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2:55pm

Thu March 27, 2014
Book Reviews

Book Review: 'How To Dance As The Roof Caves In'

Originally published on Thu March 27, 2014 4:25 pm

Transcript

ROBERT SIEGEL, HOST:

Making poetry out of something as messy as the recent housing crisis may sound like a tall order, but Nick Lantz has done it. The collection is called "How to Dance as the Roof Caves In." Our reviewer, Tess Taylor says calls it biting but tender.

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4:55pm

Wed March 26, 2014
All Tech Considered

From The Birth Of The iPhone To An Era Of Lawsuits

Originally published on Wed March 26, 2014 6:24 pm

One of the earliest iPhone prototypes. This system was pieced together to test early versions of the iPhone's software.
Courtesy of Apple

Next week Apple and Samsung are heading back to court. The two technology giants have been locked in an ongoing patent battle for years.

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4:30pm

Wed March 26, 2014
Shots - Health News

Brain Changes Suggest Autism Starts In The Womb

Originally published on Thu March 27, 2014 9:03 am

Researchers say intervention in early childhood may help the developing brain compensate by rewiring to work around the trouble spots.
iStockphoto

The symptoms of autism may not be obvious until a child is a toddler, but the disorder itself appears to begin well before birth.

Brain tissue taken from children who died and also happened to have autism revealed patches of disorganization in the cortex, a thin sheet of cells that's critical for learning and memory, researchers report in the New England Journal of Medicine. Tissue samples from children without autism didn't have those characteristic patches.

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3:51pm

Wed March 26, 2014
Sports

NLRB Sides With College Football Players Hoping To Unionize

Originally published on Wed March 26, 2014 6:24 pm

Transcript

AUDIE CORNISH, HOST:

From NPR News, this is ALL THINGS CONSIDERED. I'm Audie Cornish.

ROBERT SIEGEL, HOST:

And I'm Robert Siegel.

A ruling by the National Labor Relations Board today could really shake up big-money college sports. The board took the first step in favor of allowing Northwestern University's football players to unionize. A regional director for the board ruled that these college athletes meet the definition of university employees under federal law.

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3:38pm

Wed March 26, 2014
Books

In Karen Russell's World, Sleep Is For The Lucky Few

Originally published on Thu March 27, 2014 8:14 am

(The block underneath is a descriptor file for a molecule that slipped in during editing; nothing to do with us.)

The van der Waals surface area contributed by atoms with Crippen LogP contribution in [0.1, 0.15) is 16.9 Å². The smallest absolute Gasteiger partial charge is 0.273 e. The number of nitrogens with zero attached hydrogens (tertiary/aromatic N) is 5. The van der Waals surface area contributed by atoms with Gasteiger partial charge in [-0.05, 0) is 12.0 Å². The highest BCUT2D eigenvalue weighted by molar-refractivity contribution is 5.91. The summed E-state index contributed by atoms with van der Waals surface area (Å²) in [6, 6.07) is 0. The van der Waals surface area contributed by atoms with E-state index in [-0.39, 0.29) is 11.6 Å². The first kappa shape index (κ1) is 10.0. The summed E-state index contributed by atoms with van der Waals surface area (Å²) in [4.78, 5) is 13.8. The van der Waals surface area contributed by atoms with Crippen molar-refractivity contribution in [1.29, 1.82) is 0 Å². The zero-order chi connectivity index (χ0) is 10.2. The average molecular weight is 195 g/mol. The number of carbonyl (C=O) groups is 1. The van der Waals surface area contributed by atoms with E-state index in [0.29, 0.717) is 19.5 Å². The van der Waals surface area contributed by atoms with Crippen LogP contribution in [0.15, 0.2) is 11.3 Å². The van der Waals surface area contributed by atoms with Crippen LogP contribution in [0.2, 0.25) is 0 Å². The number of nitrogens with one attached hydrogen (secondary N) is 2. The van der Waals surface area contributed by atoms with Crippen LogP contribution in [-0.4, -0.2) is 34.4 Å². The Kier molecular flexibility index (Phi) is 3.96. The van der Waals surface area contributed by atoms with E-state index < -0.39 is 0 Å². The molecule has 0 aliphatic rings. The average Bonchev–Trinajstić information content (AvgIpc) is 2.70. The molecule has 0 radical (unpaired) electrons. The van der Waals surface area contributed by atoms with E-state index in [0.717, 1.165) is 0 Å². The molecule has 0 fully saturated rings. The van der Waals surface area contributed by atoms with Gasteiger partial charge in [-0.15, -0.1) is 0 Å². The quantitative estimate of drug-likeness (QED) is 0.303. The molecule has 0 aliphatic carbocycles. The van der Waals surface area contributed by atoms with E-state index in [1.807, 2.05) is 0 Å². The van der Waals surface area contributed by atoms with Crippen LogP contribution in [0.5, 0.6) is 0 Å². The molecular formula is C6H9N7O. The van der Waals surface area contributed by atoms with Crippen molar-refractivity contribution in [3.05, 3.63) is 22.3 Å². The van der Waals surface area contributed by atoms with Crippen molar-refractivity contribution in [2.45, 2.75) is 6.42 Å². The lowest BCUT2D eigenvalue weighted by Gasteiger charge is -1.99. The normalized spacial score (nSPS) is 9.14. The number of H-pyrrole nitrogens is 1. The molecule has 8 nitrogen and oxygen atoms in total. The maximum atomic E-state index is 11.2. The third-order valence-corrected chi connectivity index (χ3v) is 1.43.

cover detail
Atavist Books

Getting much sleep lately? The citizens of Karen Russell's dystopian novella, Sleep Donation, haven't been getting any. It's the near future, and America has been suffering from an insomnia crisis where hundreds of thousands of cases are terminal. And so an agency called Slumber Corps has been established to battle the problem.

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3:38pm

Wed March 26, 2014
Book News & Features

It Was The Best Of Sentences ...

Originally published on Thu March 27, 2014 12:41 pm

iStockphoto

Have you ever had a sentence stop you in your tracks? Editors at The American Scholar magazine have put out their list of the "Ten Best Sentences" in fiction and nonfiction. Associate editor Margaret Foster says the inspiration came from water cooler talk around the office.

"We're sometimes struck by a beautiful sentence or maybe a lousy sentence, and we'll just say, 'Hey, listen to this,' " she says.

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2:57pm

Wed March 26, 2014
Shots - Health News

That Health Insurance Deadline Now Comes With Wiggle Room

Originally published on Wed March 26, 2014 6:24 pm

Christine Moyer checks out options at a health insurance enrollment fair on March 18 in San Francisco.
Justin Sullivan Getty Images

We're just five days away from the March 31 deadline to sign up for individual health insurance under the Affordable Care Act. For weeks, administration officials, including the president, have insisted that there would be no extensions to the scheduled end of the six-month open enrollment period.

But now there's some wiggle room. Let's review, shall we?

Start with the key question: Is Monday still the deadline?